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The development and refinement of specialized legal supervision for sexual offenders has largely occurred over the past 25 years.

Specialized supervision frequently involves specially trained probation and parole officers who manage a caseload of sexual offenders using sex-offender-specific supervision strategies that include special conditions of supervision, multidisciplinary collaboration with a treatment provider and, if appropriate and permissible, the use of GPS monitoring and polygraph testing.

However, there is little question that both public safety and the efficient use of public resources would be enhanced if sex offender management strategies were based on evidence of effectiveness rather than other factors.

This chapter on sex offender management strategies was developed with this in mind.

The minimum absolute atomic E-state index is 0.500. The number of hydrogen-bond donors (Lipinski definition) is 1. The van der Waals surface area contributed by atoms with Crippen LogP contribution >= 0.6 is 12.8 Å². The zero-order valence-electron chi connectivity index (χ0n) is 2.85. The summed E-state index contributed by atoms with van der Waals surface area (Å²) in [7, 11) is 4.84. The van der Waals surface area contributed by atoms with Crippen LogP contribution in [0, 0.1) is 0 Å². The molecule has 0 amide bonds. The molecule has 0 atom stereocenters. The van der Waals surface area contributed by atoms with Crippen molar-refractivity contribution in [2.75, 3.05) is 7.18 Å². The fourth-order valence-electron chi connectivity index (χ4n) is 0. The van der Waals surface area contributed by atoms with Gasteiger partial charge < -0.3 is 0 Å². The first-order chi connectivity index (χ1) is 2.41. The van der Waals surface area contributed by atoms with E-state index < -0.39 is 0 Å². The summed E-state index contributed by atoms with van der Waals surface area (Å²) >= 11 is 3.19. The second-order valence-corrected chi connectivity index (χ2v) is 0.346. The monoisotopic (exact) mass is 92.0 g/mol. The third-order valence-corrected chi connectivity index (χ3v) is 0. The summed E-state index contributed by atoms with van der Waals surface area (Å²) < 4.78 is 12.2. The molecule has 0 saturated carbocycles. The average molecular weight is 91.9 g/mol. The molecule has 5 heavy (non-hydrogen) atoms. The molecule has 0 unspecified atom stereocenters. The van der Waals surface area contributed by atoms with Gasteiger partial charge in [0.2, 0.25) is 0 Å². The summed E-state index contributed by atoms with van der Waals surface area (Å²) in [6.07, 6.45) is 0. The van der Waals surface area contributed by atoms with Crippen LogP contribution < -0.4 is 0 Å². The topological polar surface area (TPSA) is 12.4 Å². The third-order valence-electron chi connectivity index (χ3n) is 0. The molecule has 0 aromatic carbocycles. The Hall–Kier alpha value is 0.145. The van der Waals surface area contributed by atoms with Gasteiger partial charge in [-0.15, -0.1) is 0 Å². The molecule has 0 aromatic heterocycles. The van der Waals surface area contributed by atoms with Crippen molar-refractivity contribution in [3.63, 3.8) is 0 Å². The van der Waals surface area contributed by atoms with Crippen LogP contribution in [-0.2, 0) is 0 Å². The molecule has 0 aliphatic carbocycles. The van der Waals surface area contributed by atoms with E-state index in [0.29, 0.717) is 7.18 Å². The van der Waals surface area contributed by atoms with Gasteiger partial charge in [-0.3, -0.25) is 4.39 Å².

Although some research on juveniles who commit sexual offenses is included, the effectiveness of sex offender management strategies with a juvenile population is addressed in the Juvenile section of this publication.Based on responses to a 2008 survey of state officials, most states use some form of specialized supervision to manage risk and provide services to sexual offenders in the community; in addition, many states use sex-offender-specific probation or parole caseloads (Daly, 2008).(For a discussion of adult "Sex Offender Risk Assessment," see Chapter 6 In terms of strategies used by specialized supervision officers, a survey of probation and parole supervisors ( = 732) conducted in 1994 found that 85 percent referred offenders to sex-offender-specific counseling and that 30 percent of probation officers and 32 percent of parole officers had specialized caseloads; however, less than 10 percent required polygraph testing (English, Pullen & Jones, 1996).In addition, barriers to successful reentry were identified as lack of housing and employment, public sentiment and residence restrictions, among others (Council of State Governments Justice Center, 2015).Despite the intuitive value of using science to guide decision-making, laws and policies designed to combat sexual offending are often introduced or enacted in absence of empirical support.

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